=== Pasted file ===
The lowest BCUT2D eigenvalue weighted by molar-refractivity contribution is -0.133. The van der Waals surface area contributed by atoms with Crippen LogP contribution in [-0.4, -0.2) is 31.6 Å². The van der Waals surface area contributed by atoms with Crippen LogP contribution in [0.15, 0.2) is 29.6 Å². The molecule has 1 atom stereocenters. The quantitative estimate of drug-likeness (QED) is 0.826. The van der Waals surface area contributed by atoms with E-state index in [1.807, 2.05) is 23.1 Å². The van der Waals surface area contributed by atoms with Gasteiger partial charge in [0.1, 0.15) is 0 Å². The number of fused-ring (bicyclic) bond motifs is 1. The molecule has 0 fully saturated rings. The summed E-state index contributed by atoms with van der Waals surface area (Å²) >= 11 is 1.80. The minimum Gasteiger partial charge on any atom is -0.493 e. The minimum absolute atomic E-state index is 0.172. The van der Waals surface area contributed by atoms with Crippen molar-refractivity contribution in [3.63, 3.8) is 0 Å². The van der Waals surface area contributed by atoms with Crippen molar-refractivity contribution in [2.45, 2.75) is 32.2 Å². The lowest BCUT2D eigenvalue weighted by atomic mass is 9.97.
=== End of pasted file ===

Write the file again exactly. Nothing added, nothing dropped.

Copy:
The lowest BCUT2D eigenvalue weighted by molar-refractivity contribution is -0.133. The van der Waals surface area contributed by atoms with Crippen LogP contribution in [-0.4, -0.2) is 31.6 Å². The van der Waals surface area contributed by atoms with Crippen LogP contribution in [0.15, 0.2) is 29.6 Å². The molecule has 1 atom stereocenters. The quantitative estimate of drug-likeness (QED) is 0.826. The van der Waals surface area contributed by atoms with E-state index in [1.807, 2.05) is 23.1 Å². The van der Waals surface area contributed by atoms with Gasteiger partial charge in [0.1, 0.15) is 0 Å². The number of fused-ring (bicyclic) bond motifs is 1. The molecule has 0 fully saturated rings. The summed E-state index contributed by atoms with van der Waals surface area (Å²) >= 11 is 1.80. The minimum Gasteiger partial charge on any atom is -0.493 e. The minimum absolute atomic E-state index is 0.172. The van der Waals surface area contributed by atoms with Crippen molar-refractivity contribution in [3.63, 3.8) is 0 Å². The van der Waals surface area contributed by atoms with Crippen molar-refractivity contribution in [2.45, 2.75) is 32.2 Å². The lowest BCUT2D eigenvalue weighted by atomic mass is 9.97.